As of 2013, Monsanto owned up to 1,676 seed, plants, and other patents. These patents not only allowed Monsanto to regain a market for pesticides as plants were now more genetically immune to the damages but also created a new empire for themselves. With the combined efforts of controlling the market through the necessity of seeds as well as advancing agriculture through genetically modified crops that are resistant to pesticides, organisms, and grew larger in size has Monsanto hands been all over the market. The ultimate debate on Monsanto and its practices are perfectly summed up as follows.

“Beneath all this is a fundamental disagreement about technology. At one end you have the… position, which suggests our innovations are hurting more then helping us. At the other end are the technological utopians who see restraints on innovation as intolerably prolonging the suffering that would end in a more perfect future.”

No matter what side of the spectrum you land on, Okja certainly attempts to portray the powerhouse in a negative light. I wondered if the films constant mentioning of the Father, and the former CEO was alluding to anyone special. In the film, the current Mirando CEO Lucy and her sister Nancy speak very poorly of their father calling him a “terrible man” and other unkind remarks. The current CEO of Monsanto is Hugh Grant who has served a 35-year tenure and has received many accolades in the business world. There’s no mention whether Grant has his own daughters and neither he nor did the founder of the company match the description of the former CEO in the movie. While Tilda Swinton’s character and the Mirando family is certainly throwing some shade at the CEO and those who run the company it doesn’t necessarily seem that this is attacking or referencing a particular person of theirs. However, whether this was the intent of all a board or just Swinton’s take on the character, Swinton admits to recognizing Ivanka Trump in exhibiting similarities of her character.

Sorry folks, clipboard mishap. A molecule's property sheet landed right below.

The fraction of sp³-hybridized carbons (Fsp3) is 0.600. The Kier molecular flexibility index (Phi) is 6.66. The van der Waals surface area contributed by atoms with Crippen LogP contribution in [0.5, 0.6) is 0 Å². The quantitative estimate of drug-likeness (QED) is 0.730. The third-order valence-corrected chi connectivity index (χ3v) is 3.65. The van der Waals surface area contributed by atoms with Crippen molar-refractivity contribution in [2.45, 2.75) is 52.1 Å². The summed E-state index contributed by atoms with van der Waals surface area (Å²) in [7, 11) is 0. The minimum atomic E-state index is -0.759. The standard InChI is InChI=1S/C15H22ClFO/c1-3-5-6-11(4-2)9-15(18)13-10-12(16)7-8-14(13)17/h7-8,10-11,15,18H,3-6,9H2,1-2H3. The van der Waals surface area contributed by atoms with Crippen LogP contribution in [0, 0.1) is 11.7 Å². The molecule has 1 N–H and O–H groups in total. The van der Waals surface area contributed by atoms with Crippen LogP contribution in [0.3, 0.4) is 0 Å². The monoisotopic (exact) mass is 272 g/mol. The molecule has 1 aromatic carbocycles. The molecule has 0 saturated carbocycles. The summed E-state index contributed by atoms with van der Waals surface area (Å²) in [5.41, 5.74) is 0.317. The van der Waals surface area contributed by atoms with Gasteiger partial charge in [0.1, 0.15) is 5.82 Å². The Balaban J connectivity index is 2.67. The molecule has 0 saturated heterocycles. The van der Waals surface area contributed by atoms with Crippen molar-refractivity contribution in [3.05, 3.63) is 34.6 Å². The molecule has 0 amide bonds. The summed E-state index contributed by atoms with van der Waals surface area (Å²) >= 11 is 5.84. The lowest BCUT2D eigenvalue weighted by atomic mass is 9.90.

“I was standing in costume, watching her (on TV) at the Republican (National) Convention in a very similar look like, ‘Oh, we’re doing the same thing…She wasn’t exactly an inspiration — she was more of a nightmare realization.” – Tilda Swinton

While this is what Swinton recognized there is no conformation Director Bong Joon-ho or any of the writers had intended it to be this way. Still it is interesting how there are many angles to interpret this film back to the real life events and people that exist.